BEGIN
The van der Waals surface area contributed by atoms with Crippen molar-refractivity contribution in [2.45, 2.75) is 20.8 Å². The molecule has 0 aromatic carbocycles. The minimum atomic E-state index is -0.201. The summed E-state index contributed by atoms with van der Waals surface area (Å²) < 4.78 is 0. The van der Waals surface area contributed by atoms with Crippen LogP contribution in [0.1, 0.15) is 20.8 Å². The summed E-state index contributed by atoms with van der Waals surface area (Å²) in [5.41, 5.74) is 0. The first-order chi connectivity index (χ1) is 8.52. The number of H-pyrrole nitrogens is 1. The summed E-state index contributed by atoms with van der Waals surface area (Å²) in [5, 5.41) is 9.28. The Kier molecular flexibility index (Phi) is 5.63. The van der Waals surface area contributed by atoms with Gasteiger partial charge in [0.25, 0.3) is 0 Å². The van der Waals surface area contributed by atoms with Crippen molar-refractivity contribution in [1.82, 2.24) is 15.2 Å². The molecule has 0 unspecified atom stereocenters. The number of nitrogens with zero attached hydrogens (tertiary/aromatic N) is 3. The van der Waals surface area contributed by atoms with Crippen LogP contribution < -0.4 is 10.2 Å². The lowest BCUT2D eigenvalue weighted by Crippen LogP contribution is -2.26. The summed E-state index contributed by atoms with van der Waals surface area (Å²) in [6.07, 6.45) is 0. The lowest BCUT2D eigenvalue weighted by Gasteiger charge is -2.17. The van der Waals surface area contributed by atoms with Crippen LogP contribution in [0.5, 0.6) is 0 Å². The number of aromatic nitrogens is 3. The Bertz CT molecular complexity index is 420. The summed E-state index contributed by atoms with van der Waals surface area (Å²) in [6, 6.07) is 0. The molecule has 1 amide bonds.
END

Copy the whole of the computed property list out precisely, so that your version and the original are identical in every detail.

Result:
The van der Waals surface area contributed by atoms with Crippen molar-refractivity contribution in [2.45, 2.75) is 20.8 Å². The molecule has 0 aromatic carbocycles. The minimum atomic E-state index is -0.201. The summed E-state index contributed by atoms with van der Waals surface area (Å²) < 4.78 is 0. The van der Waals surface area contributed by atoms with Crippen LogP contribution in [0.1, 0.15) is 20.8 Å². The summed E-state index contributed by atoms with van der Waals surface area (Å²) in [5.41, 5.74) is 0. The first-order chi connectivity index (χ1) is 8.52. The number of H-pyrrole nitrogens is 1. The summed E-state index contributed by atoms with van der Waals surface area (Å²) in [5, 5.41) is 9.28. The Kier molecular flexibility index (Phi) is 5.63. The van der Waals surface area contributed by atoms with Gasteiger partial charge in [0.25, 0.3) is 0 Å². The van der Waals surface area contributed by atoms with Crippen molar-refractivity contribution in [1.82, 2.24) is 15.2 Å². The molecule has 0 unspecified atom stereocenters. The number of nitrogens with zero attached hydrogens (tertiary/aromatic N) is 3. The van der Waals surface area contributed by atoms with Crippen LogP contribution < -0.4 is 10.2 Å². The lowest BCUT2D eigenvalue weighted by Crippen LogP contribution is -2.26. The summed E-state index contributed by atoms with van der Waals surface area (Å²) in [6.07, 6.45) is 0. The lowest BCUT2D eigenvalue weighted by Gasteiger charge is -2.17. The van der Waals surface area contributed by atoms with Crippen LogP contribution in [0.5, 0.6) is 0 Å². The number of aromatic nitrogens is 3. The Bertz CT molecular complexity index is 420. The summed E-state index contributed by atoms with van der Waals surface area (Å²) in [6, 6.07) is 0. The molecule has 1 amide bonds.